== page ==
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    Hi Craig - we too did a stint at Shamwari and liked it a lot, though it was a bit "high end" for us; we only ended up there because our travel company pointed out that we got 3 nights free at the Raddison in Cape Town if we booked 2 at Shamwari so it was a done deal!

    We also did a half day at Addo, and a night at another one nearby which was much more "down market" - it was lots of fun with a great night safari and we slept in huts that had no electricity which the kids loved.

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    Hi Craig, your trip report was very interesting to read! Just a note: tipping in South African restaurants is not cash only, if you are able to pay with a card you can usually write down the tip (gratuity) on the bill and it will be added to the total amount deducted from your card, no cash needed. There might be exceptions, but this is the way it usually works.

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    Lidia, I actually did tip on the bill occasionally, but my understanding is that restaurants only distribute tips to servers once a month. With cash there is no waiting...

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    Hi Craig,
    I just caught up with your TR as we were away for a month.

    We too had to try twice to get to the top of Table Mountain. Wind closes the gondola frequently. We were told that 75% of the tourists trying to get to the top of Table Mountain by gondola are unsucessful, so I guess we should consider ourselves lucky.

    Instead of going to the District 6 Museum, we took a tour of a township which proved to be interesting and revealing of the fact that regardless of the race of the people in power, a lot of the underclass seems to get left behind.

    Thanks for posting. Your TR brought back great memories of our trip.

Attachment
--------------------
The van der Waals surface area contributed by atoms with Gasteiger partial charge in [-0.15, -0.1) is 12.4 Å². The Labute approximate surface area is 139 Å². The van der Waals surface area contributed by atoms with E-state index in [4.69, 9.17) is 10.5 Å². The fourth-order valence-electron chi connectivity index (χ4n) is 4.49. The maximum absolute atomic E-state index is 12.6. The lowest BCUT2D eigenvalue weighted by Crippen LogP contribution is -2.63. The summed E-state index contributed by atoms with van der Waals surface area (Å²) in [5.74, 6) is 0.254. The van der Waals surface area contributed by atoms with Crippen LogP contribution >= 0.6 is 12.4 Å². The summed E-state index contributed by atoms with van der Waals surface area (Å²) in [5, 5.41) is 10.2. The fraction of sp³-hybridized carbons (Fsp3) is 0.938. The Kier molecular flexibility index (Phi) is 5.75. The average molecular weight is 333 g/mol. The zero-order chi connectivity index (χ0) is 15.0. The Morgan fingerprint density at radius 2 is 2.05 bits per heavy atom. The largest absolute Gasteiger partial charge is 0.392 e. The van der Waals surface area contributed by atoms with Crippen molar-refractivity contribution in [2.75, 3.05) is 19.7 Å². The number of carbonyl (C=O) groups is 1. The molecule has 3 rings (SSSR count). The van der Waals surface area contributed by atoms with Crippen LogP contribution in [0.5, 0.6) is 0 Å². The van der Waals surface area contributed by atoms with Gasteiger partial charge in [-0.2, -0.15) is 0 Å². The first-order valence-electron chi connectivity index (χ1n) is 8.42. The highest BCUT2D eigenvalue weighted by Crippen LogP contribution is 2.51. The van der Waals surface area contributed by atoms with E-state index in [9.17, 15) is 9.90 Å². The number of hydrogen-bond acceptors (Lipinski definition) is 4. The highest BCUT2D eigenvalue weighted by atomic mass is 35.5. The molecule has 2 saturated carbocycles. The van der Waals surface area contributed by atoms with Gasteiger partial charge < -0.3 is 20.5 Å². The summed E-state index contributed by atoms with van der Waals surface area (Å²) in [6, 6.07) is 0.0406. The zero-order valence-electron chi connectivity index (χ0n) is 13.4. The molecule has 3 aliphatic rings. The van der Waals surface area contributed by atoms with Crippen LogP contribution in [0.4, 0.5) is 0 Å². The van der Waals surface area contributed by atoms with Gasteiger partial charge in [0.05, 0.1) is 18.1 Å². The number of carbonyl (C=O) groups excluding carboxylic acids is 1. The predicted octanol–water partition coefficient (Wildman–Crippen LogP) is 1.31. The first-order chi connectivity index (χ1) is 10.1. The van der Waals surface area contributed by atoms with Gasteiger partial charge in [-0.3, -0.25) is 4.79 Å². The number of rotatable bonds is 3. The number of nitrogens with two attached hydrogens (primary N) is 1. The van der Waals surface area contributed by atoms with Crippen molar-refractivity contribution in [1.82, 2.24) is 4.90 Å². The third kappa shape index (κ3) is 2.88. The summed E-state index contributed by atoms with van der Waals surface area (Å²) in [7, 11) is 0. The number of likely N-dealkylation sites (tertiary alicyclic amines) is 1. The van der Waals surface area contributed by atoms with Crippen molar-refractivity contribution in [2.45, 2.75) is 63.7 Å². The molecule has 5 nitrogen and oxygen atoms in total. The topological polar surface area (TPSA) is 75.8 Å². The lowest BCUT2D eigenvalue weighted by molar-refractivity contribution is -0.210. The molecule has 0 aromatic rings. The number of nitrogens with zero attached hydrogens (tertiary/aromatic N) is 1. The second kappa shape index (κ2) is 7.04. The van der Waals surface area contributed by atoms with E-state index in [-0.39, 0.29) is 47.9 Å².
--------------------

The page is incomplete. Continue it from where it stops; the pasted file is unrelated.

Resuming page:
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    Hi Craig,

    Fantastic trip report. I really enjoyed the country from your viewpoint. I am back again in July and will use your TR to visit some places that I have never been, so thank you!

    One last thing. I have been to SA numerous times, and have always been driven by drivers, taxis or Uber. No matter what part of the country I have been in, I have been scared to self-drive due to the high level of crime and accidents. And this is from a person who gladly drives throughout Europe, the Caribbean and even other parts of Africa. So how was it? From your report, it sounds like you did not have any troubles whatsoever....

    Thanks in advance.

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    Lola, you are correct in that we had no troubles. Regarding crime and by that I assume you mean theft - we were careful to to keep all of our bags locked in our trunk and left nothing visible in the passenger compartment when the car was parked. The potential for an accident was definitely there. While the roads are in great condition, most highways are a single lane in each direction with a lot of slow moving vehicles, which increases the need to pass and the possibility of colliding with an oncoming vehicle. On hills there are passing lanes and at intersections there are turning lanes, all which require a degree of concentration to navigate. And of course, If you are used to driving on the right when the South Africans drive on the left, that further complicates things. Driving in SA is not for everyone and I personally would never drive at night.

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    Lola, we also hired a car in SA, and apart from our first day, it was pretty well without incident. Most places where you park have self-appointed guardians who for a small amount will keep an eye on your car - we never had any troubles.

    However despite being very familiar with driving on the left, we [or rather DH] managed to burst a tyre on our first day, and we had to sit by the side of the road with all our luggage while DH changed the wheel. I have to say that I was a bit [ok, more than a bit] nervous while he did so, but no-one stopped, either to help or hinder.

    The only other problem I remember was the huge bull that suddenly appeared on the road in front of us as we were driving along the Garden Route, but even he proved pretty benign in the end.

    We did not drive at night very much - fortunately we didn't have the need to do so.